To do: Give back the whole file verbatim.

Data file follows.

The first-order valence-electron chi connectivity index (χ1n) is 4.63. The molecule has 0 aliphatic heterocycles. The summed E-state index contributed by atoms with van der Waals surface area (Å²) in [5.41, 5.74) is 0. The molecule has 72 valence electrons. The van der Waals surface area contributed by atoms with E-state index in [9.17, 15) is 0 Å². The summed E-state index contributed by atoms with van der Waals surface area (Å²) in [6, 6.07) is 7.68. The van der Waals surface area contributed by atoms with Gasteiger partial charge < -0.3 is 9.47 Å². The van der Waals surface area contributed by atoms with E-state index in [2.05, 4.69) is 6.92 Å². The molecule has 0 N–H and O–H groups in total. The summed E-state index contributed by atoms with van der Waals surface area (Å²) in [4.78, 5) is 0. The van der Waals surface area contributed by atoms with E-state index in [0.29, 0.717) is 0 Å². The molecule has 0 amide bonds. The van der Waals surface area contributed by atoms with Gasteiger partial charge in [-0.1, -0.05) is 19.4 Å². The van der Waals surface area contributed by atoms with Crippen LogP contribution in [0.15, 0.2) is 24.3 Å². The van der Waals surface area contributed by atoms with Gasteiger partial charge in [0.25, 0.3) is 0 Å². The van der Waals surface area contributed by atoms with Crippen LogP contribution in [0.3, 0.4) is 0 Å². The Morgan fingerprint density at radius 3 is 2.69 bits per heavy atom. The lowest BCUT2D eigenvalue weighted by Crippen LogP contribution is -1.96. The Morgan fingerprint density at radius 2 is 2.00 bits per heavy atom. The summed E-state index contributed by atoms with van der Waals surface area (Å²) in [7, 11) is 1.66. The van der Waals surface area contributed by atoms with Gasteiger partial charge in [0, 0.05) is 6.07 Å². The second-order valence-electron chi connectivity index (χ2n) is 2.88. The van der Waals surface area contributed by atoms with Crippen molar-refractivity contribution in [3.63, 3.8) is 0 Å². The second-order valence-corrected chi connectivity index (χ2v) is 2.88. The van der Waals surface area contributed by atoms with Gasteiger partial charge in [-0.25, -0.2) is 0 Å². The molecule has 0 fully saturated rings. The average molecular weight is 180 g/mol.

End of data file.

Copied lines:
The first-order valence-electron chi connectivity index (χ1n) is 4.63. The molecule has 0 aliphatic heterocycles. The summed E-state index contributed by atoms with van der Waals surface area (Å²) in [5.41, 5.74) is 0. The molecule has 72 valence electrons. The van der Waals surface area contributed by atoms with E-state index in [9.17, 15) is 0 Å². The summed E-state index contributed by atoms with van der Waals surface area (Å²) in [6, 6.07) is 7.68. The van der Waals surface area contributed by atoms with Gasteiger partial charge < -0.3 is 9.47 Å². The van der Waals surface area contributed by atoms with E-state index in [2.05, 4.69) is 6.92 Å². The molecule has 0 N–H and O–H groups in total. The summed E-state index contributed by atoms with van der Waals surface area (Å²) in [4.78, 5) is 0. The van der Waals surface area contributed by atoms with E-state index in [0.29, 0.717) is 0 Å². The molecule has 0 amide bonds. The van der Waals surface area contributed by atoms with Gasteiger partial charge in [-0.1, -0.05) is 19.4 Å². The van der Waals surface area contributed by atoms with Crippen LogP contribution in [0.15, 0.2) is 24.3 Å². The van der Waals surface area contributed by atoms with Gasteiger partial charge in [0.25, 0.3) is 0 Å². The van der Waals surface area contributed by atoms with Crippen LogP contribution in [0.3, 0.4) is 0 Å². The Morgan fingerprint density at radius 3 is 2.69 bits per heavy atom. The lowest BCUT2D eigenvalue weighted by Crippen LogP contribution is -1.96. The Morgan fingerprint density at radius 2 is 2.00 bits per heavy atom. The summed E-state index contributed by atoms with van der Waals surface area (Å²) in [7, 11) is 1.66. The van der Waals surface area contributed by atoms with Gasteiger partial charge in [0, 0.05) is 6.07 Å². The second-order valence-electron chi connectivity index (χ2n) is 2.88. The van der Waals surface area contributed by atoms with Crippen molar-refractivity contribution in [3.63, 3.8) is 0 Å². The second-order valence-corrected chi connectivity index (χ2v) is 2.88. The van der Waals surface area contributed by atoms with Gasteiger partial charge in [-0.25, -0.2) is 0 Å². The molecule has 0 fully saturated rings. The average molecular weight is 180 g/mol.